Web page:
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Martial arts rank tests - it's not all about you

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"For at this moment I am the whole reason they my ancestors have existed at all."

- Joseph Cinque, from the movie "Amistad"

Rank testing is a regular occurrence at many dojos and martial arts schools across the country. As Westerners, we always view these tests with the same trepidation as we view our finals, and our SAT and ACT tests. We are also conditioned to think that tests, by definition, are solitary efforts, and at the moment of truth, we are all alone.

While this is technically true, consider the typical test preparation at any decent dojo. Often, special times are set aside to prepare those who are testing. You will see senior students, or senpai, take those who are testing aside for some extra practice, or to go over the arcana of testing etiquette. Instructors may take time during class to go over the tests. Students may call each other out for some extra practice time before or after class.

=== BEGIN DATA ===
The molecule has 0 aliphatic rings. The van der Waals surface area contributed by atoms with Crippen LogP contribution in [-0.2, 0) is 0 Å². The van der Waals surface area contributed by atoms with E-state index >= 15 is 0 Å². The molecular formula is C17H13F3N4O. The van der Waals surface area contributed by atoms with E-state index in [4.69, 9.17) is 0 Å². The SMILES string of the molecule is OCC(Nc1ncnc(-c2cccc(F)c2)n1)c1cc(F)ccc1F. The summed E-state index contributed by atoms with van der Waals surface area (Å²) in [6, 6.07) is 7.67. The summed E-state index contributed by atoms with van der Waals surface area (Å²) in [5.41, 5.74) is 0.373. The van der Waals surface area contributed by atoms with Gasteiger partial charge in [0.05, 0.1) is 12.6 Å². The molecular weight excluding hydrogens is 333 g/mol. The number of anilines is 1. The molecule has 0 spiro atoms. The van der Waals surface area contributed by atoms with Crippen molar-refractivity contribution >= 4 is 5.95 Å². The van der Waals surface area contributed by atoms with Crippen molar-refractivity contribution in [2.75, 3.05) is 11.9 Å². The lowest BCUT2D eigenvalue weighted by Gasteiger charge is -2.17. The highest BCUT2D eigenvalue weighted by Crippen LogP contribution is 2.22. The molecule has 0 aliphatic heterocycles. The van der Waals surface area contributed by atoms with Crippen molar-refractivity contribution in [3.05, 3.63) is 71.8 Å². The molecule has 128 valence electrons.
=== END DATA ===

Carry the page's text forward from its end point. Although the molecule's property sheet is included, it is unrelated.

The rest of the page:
Any observer will notice an increased sense of intensity and focus during these periods leading up to the actual date of the test. Beneath all this, there is, for lack of a better word, an aura of generosity that seems to permeate the dojo. People willingly give up their time, and in the most real sense, their bodies and safety, to help those who are testing.

But how is this different from cramming for finals?

When students study for major tests, they often flock together into study groups, and ostensibly try to help each other. However, in the end, it is the individual who benefits the most from the result of the academic test. None of the other students have a vested interest in each others' success, nor is the school advanced in any way as a result of one good test.

"A dojo is not a school, however. It is a place where people come to pursue the same path." - Akira Tohei Shihan, 8th dan, Aikikai

A dojo is a community that is upheld by the dedication and participation of its members. Its very existence, and consequently its success, are owed to the combined efforts of its members and instructors. The advancement of even one member lifts the entire dojo to a new level. Ranks tests, regardless of how they end, reflects upon the dojo as a whole, and not jsut those whoare testing.

Any good dojo member recognizes this, and steps up to help those who are testing. And any good dojo member who is testing should recognize this as a community effort and seek help.

And when the big day arrives and that dojo member bows in for the test, he or she bows in for all those who have given something of themselves for that very moment.

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